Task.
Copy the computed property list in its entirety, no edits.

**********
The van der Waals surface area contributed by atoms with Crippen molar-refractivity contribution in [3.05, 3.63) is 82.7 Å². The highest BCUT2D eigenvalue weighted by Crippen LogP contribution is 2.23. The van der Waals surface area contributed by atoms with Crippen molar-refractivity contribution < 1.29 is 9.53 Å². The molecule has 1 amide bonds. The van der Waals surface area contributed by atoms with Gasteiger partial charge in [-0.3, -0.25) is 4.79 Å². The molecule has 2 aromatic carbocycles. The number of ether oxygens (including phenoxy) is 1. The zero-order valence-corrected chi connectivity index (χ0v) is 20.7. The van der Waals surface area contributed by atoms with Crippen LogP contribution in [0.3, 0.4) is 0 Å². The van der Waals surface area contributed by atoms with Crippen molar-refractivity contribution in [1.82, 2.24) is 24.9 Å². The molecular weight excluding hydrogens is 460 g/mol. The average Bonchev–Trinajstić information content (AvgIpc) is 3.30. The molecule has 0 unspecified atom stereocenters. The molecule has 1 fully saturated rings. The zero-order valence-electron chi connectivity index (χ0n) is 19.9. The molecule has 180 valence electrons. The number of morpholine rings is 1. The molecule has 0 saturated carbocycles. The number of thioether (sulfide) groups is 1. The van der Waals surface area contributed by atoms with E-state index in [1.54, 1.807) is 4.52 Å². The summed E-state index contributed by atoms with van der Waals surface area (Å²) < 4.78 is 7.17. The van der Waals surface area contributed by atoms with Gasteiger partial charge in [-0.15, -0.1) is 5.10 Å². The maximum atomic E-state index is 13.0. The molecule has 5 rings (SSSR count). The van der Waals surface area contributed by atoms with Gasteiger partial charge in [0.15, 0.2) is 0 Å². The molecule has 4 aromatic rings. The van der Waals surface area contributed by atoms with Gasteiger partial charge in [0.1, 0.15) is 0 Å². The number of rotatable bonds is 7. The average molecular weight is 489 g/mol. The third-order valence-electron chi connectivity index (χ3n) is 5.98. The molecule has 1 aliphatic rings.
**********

The van der Waals surface area contributed by atoms with Crippen molar-refractivity contribution in [3.05, 3.63) is 82.7 Å². The highest BCUT2D eigenvalue weighted by Crippen LogP contribution is 2.23. The van der Waals surface area contributed by atoms with Crippen molar-refractivity contribution < 1.29 is 9.53 Å². The molecule has 1 amide bonds. The van der Waals surface area contributed by atoms with Gasteiger partial charge in [-0.3, -0.25) is 4.79 Å². The molecule has 2 aromatic carbocycles. The number of ether oxygens (including phenoxy) is 1. The zero-order valence-corrected chi connectivity index (χ0v) is 20.7. The van der Waals surface area contributed by atoms with Crippen LogP contribution in [0.3, 0.4) is 0 Å². The van der Waals surface area contributed by atoms with Crippen molar-refractivity contribution in [1.82, 2.24) is 24.9 Å². The molecular weight excluding hydrogens is 460 g/mol. The average Bonchev–Trinajstić information content (AvgIpc) is 3.30. The molecule has 0 unspecified atom stereocenters. The molecule has 1 fully saturated rings. The zero-order valence-electron chi connectivity index (χ0n) is 19.9. The molecule has 180 valence electrons. The number of morpholine rings is 1. The molecule has 0 saturated carbocycles. The number of thioether (sulfide) groups is 1. The van der Waals surface area contributed by atoms with E-state index in [1.54, 1.807) is 4.52 Å². The summed E-state index contributed by atoms with van der Waals surface area (Å²) < 4.78 is 7.17. The van der Waals surface area contributed by atoms with Gasteiger partial charge in [-0.15, -0.1) is 5.10 Å². The maximum atomic E-state index is 13.0. The molecule has 5 rings (SSSR count). The van der Waals surface area contributed by atoms with Gasteiger partial charge in [0.15, 0.2) is 0 Å². The molecule has 4 aromatic rings. The van der Waals surface area contributed by atoms with Gasteiger partial charge in [0.1, 0.15) is 0 Å². The number of rotatable bonds is 7. The average molecular weight is 489 g/mol. The third-order valence-electron chi connectivity index (χ3n) is 5.98. The molecule has 1 aliphatic rings.